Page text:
[Top][All Lists]

[Date Prev][Date Next][Thread Prev][Thread Next][Date Index][Thread Index]

Re: [PATCH] Making exported variables really global

From: Andreas Vogel
Subject: Re: [PATCH] Making exported variables really global
Date: Sun, 04 Mar 2012 23:48:53 +0100
User-agent: Mozilla/5.0 (Windows NT 5.1; rv:10.0.2) Gecko/20120216 Thunderbird/10.0.2

First of all thanks for your detailed comment.

Am 04.03.2012 22:03, schrieb Andreas Born:
> Am 04.03.2012 18:55, schrieb Andreas Vogel:
>> Please let me summarize this issue after thinking about it again:
>> Right now the submenu command opens a new context. All exported vars in
>> the parent context are also exported to the new context of the submenu.
>> This is the same behaviour like for Unix shells. The menuentry command
>> doesn't open a new context, it runs in the context of the caller.
>> For submenus there are 3 possibilities for how to behave:
>> 1) Create a new context and run the submenu in the new context. After
>> exiting the submenu, all variables in the submenu context are lost (this
>> is the current behavior).
> Personally, I like that solution best.
> What's the problem? Currently there's no way and absolutely no way to
> reliably get data from a submenu to a parent menu. This makes it
> impossible to use submenus e.g. for settings menus.
> By sharing the context this would not only be consistent with
> menuentries but while significantly improving the situation it can't
> cause any major harm. In case somebody relies on variables being
> local, I'm pretty sure there's always a solution to achieve similar
> behaviour by multiple variables. So making the context shared wouldn't
> create any real troubles. But the way it is now - separate context for
> submenu - does create problems. For example no settings menus and
> there's no solution for that need at all! As in my opinion this is a
> major applications for submenus something should be done about it.
It seems you are missing the point here. Option 1) describes the
situation like it is right now and means not to change the code and not
being able to have submenus which are able to set variables in the
callers context. As far as I understood Vladimirs first answer, there is
already some kind of common understanding that this is something what
should be changed in the future.

>> 2) Don't create a new context and run the submenu in the same context as
>> the caller. This would be the same behavior as for menuentry commands.
>> This can be implemented by having a separate submenu command (e.g.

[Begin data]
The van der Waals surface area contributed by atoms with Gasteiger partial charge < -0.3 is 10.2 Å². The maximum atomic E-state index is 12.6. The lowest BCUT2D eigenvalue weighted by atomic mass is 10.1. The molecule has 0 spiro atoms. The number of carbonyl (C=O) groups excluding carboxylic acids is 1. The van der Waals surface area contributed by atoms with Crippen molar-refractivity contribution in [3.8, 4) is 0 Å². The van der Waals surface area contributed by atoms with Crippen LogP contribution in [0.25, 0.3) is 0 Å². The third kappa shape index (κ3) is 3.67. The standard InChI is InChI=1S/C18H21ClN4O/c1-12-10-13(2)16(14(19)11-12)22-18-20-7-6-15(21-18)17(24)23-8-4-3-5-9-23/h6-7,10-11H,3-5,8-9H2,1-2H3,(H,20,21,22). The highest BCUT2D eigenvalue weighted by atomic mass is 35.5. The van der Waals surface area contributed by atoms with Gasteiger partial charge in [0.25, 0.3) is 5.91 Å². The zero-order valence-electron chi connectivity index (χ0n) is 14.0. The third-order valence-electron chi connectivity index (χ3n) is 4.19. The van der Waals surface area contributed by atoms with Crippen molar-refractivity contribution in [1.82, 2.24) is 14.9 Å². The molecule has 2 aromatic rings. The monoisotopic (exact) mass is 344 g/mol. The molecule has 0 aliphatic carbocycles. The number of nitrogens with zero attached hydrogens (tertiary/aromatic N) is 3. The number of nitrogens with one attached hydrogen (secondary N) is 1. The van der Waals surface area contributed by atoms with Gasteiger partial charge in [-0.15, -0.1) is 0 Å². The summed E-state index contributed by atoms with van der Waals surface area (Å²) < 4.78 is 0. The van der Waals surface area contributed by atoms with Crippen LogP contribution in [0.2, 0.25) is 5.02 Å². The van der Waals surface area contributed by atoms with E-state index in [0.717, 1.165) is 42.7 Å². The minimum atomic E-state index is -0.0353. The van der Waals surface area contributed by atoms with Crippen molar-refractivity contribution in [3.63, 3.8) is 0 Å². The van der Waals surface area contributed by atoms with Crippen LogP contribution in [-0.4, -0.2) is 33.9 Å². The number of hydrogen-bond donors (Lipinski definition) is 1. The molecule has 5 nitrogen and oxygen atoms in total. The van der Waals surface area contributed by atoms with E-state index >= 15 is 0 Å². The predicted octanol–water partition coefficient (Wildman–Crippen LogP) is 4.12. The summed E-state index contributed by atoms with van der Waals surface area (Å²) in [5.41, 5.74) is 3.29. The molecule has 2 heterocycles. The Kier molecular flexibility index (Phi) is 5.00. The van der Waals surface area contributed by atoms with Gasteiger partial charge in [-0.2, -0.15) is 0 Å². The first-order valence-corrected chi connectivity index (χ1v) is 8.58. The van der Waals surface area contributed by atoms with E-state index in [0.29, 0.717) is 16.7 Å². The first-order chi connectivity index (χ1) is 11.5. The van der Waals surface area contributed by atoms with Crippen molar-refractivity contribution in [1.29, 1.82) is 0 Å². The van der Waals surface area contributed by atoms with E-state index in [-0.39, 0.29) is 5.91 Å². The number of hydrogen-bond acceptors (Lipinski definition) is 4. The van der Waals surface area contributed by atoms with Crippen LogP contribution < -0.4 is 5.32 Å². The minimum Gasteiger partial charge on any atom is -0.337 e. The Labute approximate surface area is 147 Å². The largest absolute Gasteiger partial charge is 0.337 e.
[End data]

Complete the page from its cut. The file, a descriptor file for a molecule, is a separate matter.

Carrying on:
>> submenu_source, or submenu_shared) or introducing a new submenu option
>> (e.g. --shared 0| 1).
> While I could live with such a solution, it seems just flawed to me.
> Such a construct introduces unecessary complexity and inconsistency.
> If there's such a switch for submenus why shouldn't there be one for
> source, menuentry, ...?
> As pointed out previously a separated context offers pretty much
> nothing that's not possible with a shared one, so in most cases
> --shared 1 would be fine. But having to write every time --shared 1
> after a submenu or submenu_shared is quite cluttered. The use of such
> constructs doesn't create the impression of a well designed language
> for my part either.
As far as I understood your comment, you're voting for option 2) but
without needing to specify that the context should be shared with the
calling context. In other words sharing the context should be enabled by
default. Right?

>> 3) Create a new context for the submenu. On exit all exported
>> environment variables in the submenu context are exported to the context
>> of the caller. By this you have the advantage that all local
>> (unexported) variables in the submenu context are really local, even for
>> further submenu entries in the submenu, but all exported variables are
>> global for the whole menu tree. Like for option 2) this can be achieved
>> by establishing a new command or using an new option for the submenu
>> command. But this behavior can also be the default behavior for submenus
>> without the need to be able to enable/disable it.
> I don't really like this one. It introduces a completely new and
> complicated behaviour, which is not commonly found among other
> software, especially not with bash.
> I see the risk that even with very good documentation, this
> implementation leads to unexpected results. And I think it could
> happen that users won't be able to understand what's causing the
> problems because shared and local variables are mixed. Such
> unintuitive solutions should be avoided wherever possible and there
> are two other possibilities which are in my view much better.
The rule for this option is very simple and can be expressed in one
sentence: "Regarding the menu system, all exported variables have a
global scope."
BTW, right now GRUB makes a difference between local (unexported) and
global (exported) vars: global vars are "handed over" to the context of
submenus, local vars not. Options 3) just enhances this paradigm and
treats global vars as read/write instead of readonly.
The comparison with bash is senseless - we are talking about a menu
system and not about subshells in general.


reply via email to

[Prev in Thread] Current Thread [Next in Thread]